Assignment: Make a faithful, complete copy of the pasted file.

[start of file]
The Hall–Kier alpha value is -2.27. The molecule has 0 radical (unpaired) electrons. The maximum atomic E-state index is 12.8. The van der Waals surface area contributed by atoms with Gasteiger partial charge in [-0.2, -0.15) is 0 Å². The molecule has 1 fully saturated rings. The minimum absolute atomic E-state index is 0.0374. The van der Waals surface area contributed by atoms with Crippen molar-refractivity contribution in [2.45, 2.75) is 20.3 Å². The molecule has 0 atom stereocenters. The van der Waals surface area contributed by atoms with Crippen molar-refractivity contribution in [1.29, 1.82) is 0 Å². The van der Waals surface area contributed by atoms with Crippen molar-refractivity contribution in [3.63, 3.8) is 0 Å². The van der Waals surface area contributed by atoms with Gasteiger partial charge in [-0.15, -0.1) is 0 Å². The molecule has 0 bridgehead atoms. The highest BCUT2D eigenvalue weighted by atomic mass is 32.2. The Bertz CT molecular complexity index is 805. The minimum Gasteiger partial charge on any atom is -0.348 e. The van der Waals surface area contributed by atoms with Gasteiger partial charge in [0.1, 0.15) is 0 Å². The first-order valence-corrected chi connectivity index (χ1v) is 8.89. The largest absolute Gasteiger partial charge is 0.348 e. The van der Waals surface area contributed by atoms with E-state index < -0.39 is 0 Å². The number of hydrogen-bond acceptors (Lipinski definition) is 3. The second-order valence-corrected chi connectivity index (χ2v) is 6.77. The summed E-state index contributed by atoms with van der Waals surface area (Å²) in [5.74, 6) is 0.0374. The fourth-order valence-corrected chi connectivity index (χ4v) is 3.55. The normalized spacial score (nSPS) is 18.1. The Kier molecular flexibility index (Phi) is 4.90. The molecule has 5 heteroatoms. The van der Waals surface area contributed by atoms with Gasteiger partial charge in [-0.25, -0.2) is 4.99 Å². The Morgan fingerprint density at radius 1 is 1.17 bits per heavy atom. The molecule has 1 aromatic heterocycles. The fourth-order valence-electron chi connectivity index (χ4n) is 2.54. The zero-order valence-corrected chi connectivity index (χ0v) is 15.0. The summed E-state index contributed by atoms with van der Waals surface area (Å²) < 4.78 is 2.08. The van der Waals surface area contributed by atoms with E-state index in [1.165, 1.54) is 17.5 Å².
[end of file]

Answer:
The Hall–Kier alpha value is -2.27. The molecule has 0 radical (unpaired) electrons. The maximum atomic E-state index is 12.8. The van der Waals surface area contributed by atoms with Gasteiger partial charge in [-0.2, -0.15) is 0 Å². The molecule has 1 fully saturated rings. The minimum absolute atomic E-state index is 0.0374. The van der Waals surface area contributed by atoms with Crippen molar-refractivity contribution in [2.45, 2.75) is 20.3 Å². The molecule has 0 atom stereocenters. The van der Waals surface area contributed by atoms with Crippen molar-refractivity contribution in [1.29, 1.82) is 0 Å². The van der Waals surface area contributed by atoms with Crippen molar-refractivity contribution in [3.63, 3.8) is 0 Å². The van der Waals surface area contributed by atoms with Gasteiger partial charge in [-0.15, -0.1) is 0 Å². The molecule has 0 bridgehead atoms. The highest BCUT2D eigenvalue weighted by atomic mass is 32.2. The Bertz CT molecular complexity index is 805. The minimum Gasteiger partial charge on any atom is -0.348 e. The van der Waals surface area contributed by atoms with Gasteiger partial charge in [0.1, 0.15) is 0 Å². The first-order valence-corrected chi connectivity index (χ1v) is 8.89. The largest absolute Gasteiger partial charge is 0.348 e. The van der Waals surface area contributed by atoms with E-state index < -0.39 is 0 Å². The number of hydrogen-bond acceptors (Lipinski definition) is 3. The second-order valence-corrected chi connectivity index (χ2v) is 6.77. The summed E-state index contributed by atoms with van der Waals surface area (Å²) in [5.74, 6) is 0.0374. The fourth-order valence-corrected chi connectivity index (χ4v) is 3.55. The normalized spacial score (nSPS) is 18.1. The Kier molecular flexibility index (Phi) is 4.90. The molecule has 5 heteroatoms. The van der Waals surface area contributed by atoms with Gasteiger partial charge in [-0.25, -0.2) is 4.99 Å². The Morgan fingerprint density at radius 1 is 1.17 bits per heavy atom. The molecule has 1 aromatic heterocycles. The fourth-order valence-electron chi connectivity index (χ4n) is 2.54. The zero-order valence-corrected chi connectivity index (χ0v) is 15.0. The summed E-state index contributed by atoms with van der Waals surface area (Å²) < 4.78 is 2.08. The van der Waals surface area contributed by atoms with E-state index in [1.165, 1.54) is 17.5 Å².